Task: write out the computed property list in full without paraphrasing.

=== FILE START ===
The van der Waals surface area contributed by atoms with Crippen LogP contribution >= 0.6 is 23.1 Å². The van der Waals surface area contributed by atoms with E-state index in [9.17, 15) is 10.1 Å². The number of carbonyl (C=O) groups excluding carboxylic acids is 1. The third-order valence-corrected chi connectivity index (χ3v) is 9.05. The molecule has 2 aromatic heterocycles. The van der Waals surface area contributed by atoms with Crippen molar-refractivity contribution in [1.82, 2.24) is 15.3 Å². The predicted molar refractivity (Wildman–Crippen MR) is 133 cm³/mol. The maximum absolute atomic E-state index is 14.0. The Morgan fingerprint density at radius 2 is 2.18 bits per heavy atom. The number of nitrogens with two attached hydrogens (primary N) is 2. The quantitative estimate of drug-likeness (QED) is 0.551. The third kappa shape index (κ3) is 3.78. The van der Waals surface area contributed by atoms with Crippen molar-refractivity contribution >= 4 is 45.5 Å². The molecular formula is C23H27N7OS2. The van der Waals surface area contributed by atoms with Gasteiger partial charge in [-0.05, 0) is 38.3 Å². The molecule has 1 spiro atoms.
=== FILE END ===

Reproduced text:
The van der Waals surface area contributed by atoms with Crippen LogP contribution >= 0.6 is 23.1 Å². The van der Waals surface area contributed by atoms with E-state index in [9.17, 15) is 10.1 Å². The number of carbonyl (C=O) groups excluding carboxylic acids is 1. The third-order valence-corrected chi connectivity index (χ3v) is 9.05. The molecule has 2 aromatic heterocycles. The van der Waals surface area contributed by atoms with Crippen molar-refractivity contribution in [1.82, 2.24) is 15.3 Å². The predicted molar refractivity (Wildman–Crippen MR) is 133 cm³/mol. The maximum absolute atomic E-state index is 14.0. The Morgan fingerprint density at radius 2 is 2.18 bits per heavy atom. The number of nitrogens with two attached hydrogens (primary N) is 2. The quantitative estimate of drug-likeness (QED) is 0.551. The third kappa shape index (κ3) is 3.78. The van der Waals surface area contributed by atoms with Crippen molar-refractivity contribution >= 4 is 45.5 Å². The molecular formula is C23H27N7OS2. The van der Waals surface area contributed by atoms with Gasteiger partial charge in [-0.05, 0) is 38.3 Å². The molecule has 1 spiro atoms.